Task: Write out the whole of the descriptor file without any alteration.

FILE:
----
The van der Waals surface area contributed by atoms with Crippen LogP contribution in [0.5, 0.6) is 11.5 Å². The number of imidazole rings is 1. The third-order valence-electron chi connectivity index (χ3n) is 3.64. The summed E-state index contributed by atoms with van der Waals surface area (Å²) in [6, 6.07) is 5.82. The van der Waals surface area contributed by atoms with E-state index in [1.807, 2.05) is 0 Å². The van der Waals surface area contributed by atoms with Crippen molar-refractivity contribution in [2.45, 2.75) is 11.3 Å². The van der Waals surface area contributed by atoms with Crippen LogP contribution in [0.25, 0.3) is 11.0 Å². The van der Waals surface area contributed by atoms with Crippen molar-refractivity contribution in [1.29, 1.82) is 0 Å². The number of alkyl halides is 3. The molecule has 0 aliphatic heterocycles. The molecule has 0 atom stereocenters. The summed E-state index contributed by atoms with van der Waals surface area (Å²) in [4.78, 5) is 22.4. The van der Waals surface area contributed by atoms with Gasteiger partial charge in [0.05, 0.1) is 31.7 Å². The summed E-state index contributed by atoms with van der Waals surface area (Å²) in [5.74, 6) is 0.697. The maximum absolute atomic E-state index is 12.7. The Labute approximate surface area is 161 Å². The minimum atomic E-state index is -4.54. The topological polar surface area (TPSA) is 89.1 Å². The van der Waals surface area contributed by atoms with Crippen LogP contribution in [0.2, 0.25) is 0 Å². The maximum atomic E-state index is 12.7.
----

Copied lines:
The van der Waals surface area contributed by atoms with Crippen LogP contribution in [0.5, 0.6) is 11.5 Å². The number of imidazole rings is 1. The third-order valence-electron chi connectivity index (χ3n) is 3.64. The summed E-state index contributed by atoms with van der Waals surface area (Å²) in [6, 6.07) is 5.82. The van der Waals surface area contributed by atoms with E-state index in [1.807, 2.05) is 0 Å². The van der Waals surface area contributed by atoms with Crippen molar-refractivity contribution in [2.45, 2.75) is 11.3 Å². The van der Waals surface area contributed by atoms with Crippen LogP contribution in [0.25, 0.3) is 11.0 Å². The van der Waals surface area contributed by atoms with Crippen molar-refractivity contribution in [1.29, 1.82) is 0 Å². The number of alkyl halides is 3. The molecule has 0 aliphatic heterocycles. The molecule has 0 atom stereocenters. The summed E-state index contributed by atoms with van der Waals surface area (Å²) in [4.78, 5) is 22.4. The van der Waals surface area contributed by atoms with Gasteiger partial charge in [0.05, 0.1) is 31.7 Å². The summed E-state index contributed by atoms with van der Waals surface area (Å²) in [5.74, 6) is 0.697. The maximum absolute atomic E-state index is 12.7. The Labute approximate surface area is 161 Å². The minimum atomic E-state index is -4.54. The topological polar surface area (TPSA) is 89.1 Å². The van der Waals surface area contributed by atoms with Crippen LogP contribution in [0.2, 0.25) is 0 Å². The maximum atomic E-state index is 12.7.